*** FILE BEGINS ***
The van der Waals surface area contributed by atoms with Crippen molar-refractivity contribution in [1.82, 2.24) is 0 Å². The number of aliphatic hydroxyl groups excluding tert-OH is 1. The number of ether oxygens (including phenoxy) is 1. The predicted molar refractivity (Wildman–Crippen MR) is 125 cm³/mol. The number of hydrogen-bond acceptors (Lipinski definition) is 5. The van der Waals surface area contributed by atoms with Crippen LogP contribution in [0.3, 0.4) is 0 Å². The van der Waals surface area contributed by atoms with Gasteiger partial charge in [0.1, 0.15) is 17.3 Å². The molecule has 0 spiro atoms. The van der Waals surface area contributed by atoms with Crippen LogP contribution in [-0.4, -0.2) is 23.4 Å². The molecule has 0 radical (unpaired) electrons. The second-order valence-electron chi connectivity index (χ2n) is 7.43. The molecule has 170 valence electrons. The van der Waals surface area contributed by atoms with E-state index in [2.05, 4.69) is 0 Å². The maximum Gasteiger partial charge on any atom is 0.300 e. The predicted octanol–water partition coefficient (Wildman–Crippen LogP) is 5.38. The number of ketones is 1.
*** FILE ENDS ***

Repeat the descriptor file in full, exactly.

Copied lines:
The van der Waals surface area contributed by atoms with Crippen molar-refractivity contribution in [1.82, 2.24) is 0 Å². The number of aliphatic hydroxyl groups excluding tert-OH is 1. The number of ether oxygens (including phenoxy) is 1. The predicted molar refractivity (Wildman–Crippen MR) is 125 cm³/mol. The number of hydrogen-bond acceptors (Lipinski definition) is 5. The van der Waals surface area contributed by atoms with Crippen LogP contribution in [0.3, 0.4) is 0 Å². The van der Waals surface area contributed by atoms with Gasteiger partial charge in [0.1, 0.15) is 17.3 Å². The molecule has 0 spiro atoms. The van der Waals surface area contributed by atoms with Crippen LogP contribution in [-0.4, -0.2) is 23.4 Å². The molecule has 0 radical (unpaired) electrons. The second-order valence-electron chi connectivity index (χ2n) is 7.43. The molecule has 170 valence electrons. The van der Waals surface area contributed by atoms with E-state index in [2.05, 4.69) is 0 Å². The maximum Gasteiger partial charge on any atom is 0.300 e. The predicted octanol–water partition coefficient (Wildman–Crippen LogP) is 5.38. The number of ketones is 1.